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  • ACOEM Opposes Bill Undermining Pollution Protections

    March 19, 2012

    Dear Senator,

    Our organizations write to express strong opposition to S.J. Res. 37, a resolution by Senator James Inhofe that employs the Congressional Review Act to reverse the U.S. Environmental Protection Agency’s (EPA) Mercury and Air Toxics Standards for Power Plants. If enacted, S.J. Res. 37 would not only nullify these life-saving standards, but would permanently block EPA from issuing any “substantially similar” mercury and air toxics protections in the future without express Congressional authorization. Sen. Inhofe’s resolution would leave millions of Americans permanently at risk from toxic air pollution from power plants that directly threaten pulmonary, cardiovascular and neurological health and development. We urge you to reject S.J. Res. 37.

    Over 21 years ago, Congress wisely directed EPA to reduce the public’s exposure to toxic air pollutants through the 1990 Amendments to the Clean Air Act. The Mercury and Air Toxics Standards finally establish those long-overdue safeguards. At last, these standards will dramatically reduce more than 80 toxic air pollutants from the more than 600 coal- or oil-fired power plants operating in the United States. EPA estimates that this vital public health protection will have enormous health benefits, preventing up to 11,000 premature deaths, 130,000 asthma attacks, 4,700 heart attacks, and 5,700 hospital visits each year starting in 2016.

    According to EPA, these new standards will eliminate more than 90 percent of mercury emissions from power plants — a significant step forward in protecting public health from the debilitating effects mercury can cause, especially in unborn children. Consumption by pregnant women of food containing mercury — even at low levels — can impact fetal neurodevelopment causing delays, learning disabilities and birth defects. Power plants are the largest industrial source of mercury found in the United States.

    More than 75 percent of emissions of highly corrosive acid gas pollution (e.g., hydrochloric acid, hydrofluoric acid) in the United States come from power plants. Acid gases can damage the skin, eyes, breathing passages and lungs, particularly in children who have narrower breathing passages, faster breathing rate and often spend more time outdoors than adults. In addition to mercury and acid gases, power plants emit over 80 other toxic substances. They include carcinogens such as arsenic, beryllium, chromium, dioxins and formaldehyde; toxic metals such as lead, manganese and nickel; and volatile organic compounds such as benzene and toluene. The extensive list of harm they produce ranges from a variety of cancers to damage to the neurological, gastrointestinal, immunological, hematological, reproductive and developmental systems.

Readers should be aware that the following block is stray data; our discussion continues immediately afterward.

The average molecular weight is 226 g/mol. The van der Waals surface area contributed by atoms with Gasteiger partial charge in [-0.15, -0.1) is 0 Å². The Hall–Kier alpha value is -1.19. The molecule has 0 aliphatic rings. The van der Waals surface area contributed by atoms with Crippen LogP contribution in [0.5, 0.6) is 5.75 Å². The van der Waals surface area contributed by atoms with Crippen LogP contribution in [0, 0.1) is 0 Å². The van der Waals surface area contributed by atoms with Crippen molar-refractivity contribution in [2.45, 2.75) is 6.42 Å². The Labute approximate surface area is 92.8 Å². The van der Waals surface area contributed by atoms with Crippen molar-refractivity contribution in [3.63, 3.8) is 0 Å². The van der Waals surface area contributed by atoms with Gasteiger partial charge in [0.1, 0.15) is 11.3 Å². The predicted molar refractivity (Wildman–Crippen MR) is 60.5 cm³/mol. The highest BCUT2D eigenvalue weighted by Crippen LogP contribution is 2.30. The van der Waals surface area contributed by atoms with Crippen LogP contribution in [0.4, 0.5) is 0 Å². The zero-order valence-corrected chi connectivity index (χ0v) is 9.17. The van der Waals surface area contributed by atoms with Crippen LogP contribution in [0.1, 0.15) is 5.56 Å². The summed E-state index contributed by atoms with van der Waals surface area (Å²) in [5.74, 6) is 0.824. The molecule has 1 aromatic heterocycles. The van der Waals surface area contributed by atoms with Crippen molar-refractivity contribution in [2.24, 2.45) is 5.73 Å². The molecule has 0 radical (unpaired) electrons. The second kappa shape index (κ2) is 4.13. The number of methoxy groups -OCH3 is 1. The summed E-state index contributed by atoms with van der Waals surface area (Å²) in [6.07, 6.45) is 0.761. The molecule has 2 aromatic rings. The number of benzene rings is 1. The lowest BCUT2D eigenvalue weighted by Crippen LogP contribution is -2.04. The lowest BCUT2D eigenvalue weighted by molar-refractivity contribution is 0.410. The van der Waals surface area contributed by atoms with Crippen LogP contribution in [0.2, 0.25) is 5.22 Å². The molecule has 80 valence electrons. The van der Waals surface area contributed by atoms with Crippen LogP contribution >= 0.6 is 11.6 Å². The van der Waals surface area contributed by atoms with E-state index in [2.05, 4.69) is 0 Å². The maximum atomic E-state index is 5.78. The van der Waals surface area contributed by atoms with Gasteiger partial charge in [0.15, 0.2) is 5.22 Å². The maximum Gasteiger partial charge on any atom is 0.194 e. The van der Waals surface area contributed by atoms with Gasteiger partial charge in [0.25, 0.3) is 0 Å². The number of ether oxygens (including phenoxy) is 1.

To reduce these hazardous air pollutants, some power plants will need to install modern pollution control equipment or switch to cleaner fuels. Those changes will have an added benefit: reduced emissions of particulate matter, which are microscopic, deadly particles linked to heart attacks and strokes, asthma attacks, aggravation of other respiratory and cardiovascular diseases, and premature death.

    Only with these strong national standards and pollution control measures can human health be protected from these toxic pollutants. Children and other vulnerable individuals, including pregnant women, older adults, and people with lung disease, heart disease, or diabetes, will benefit immensely. EPA projects between $3 and $9 in health benefits for every $1 spent in complying with the new standards. The benefits apply to people living in the shadow of power plants, and those living hundreds or thousands of miles from the power plant as toxic air pollution can travel far distances.

    In fact, EPA’s estimates likely understate the total benefits of cleaning up toxic air pollutants. EPA did not attempt to calculate the benefit of cleaning up most of the over 80 toxic emissions from these power plants. For example, they did not attempt to calculate the harm from the cancers these toxic emissions can cause or the damage to the kidneys, liver and reproductive systems. Those benefits would come on top of the benefits already included.

    We trust you will agree with us that the Mercury and Air Toxics Standards provide much-needed public health benefits, and that these critical protections are already long-overdue.

    Sen. Inhofe’s resolution S.J. Res. 37 consciously elevates the demands of polluters above the health and well-being of our children. If passed, S.J. Res. 37 will force the public to continue breathing toxic air indefinitely. Therefore the undersigned health organizations urge you to vote NO on S.J. Res. 37 and to speak out publicly against any efforts to block, weaken or delay these vital public health protections.

    Sincerely,

    American Academy of Pediatrics
    American Association of Cardiovascular and Pulmonary Rehabilitation
    American Association of Respiratory Care
    American College of Occupational and Environmental Medicine
    American College of Preventive Medicine
    American Heart Association
    American Lung Association
    American Nurses Association
    American Public Health Association
    American Thoracic Society
    Asthma and Allergy Foundation of America
    Health Care Without Harm
    March of Dimes
    National Assembly on School-Based Health Care
    National Association for Medical Direction of Respiratory Care
    National Association of County and City Health Officials
    National Home Oxygen Patients Association
    Trust for America's Health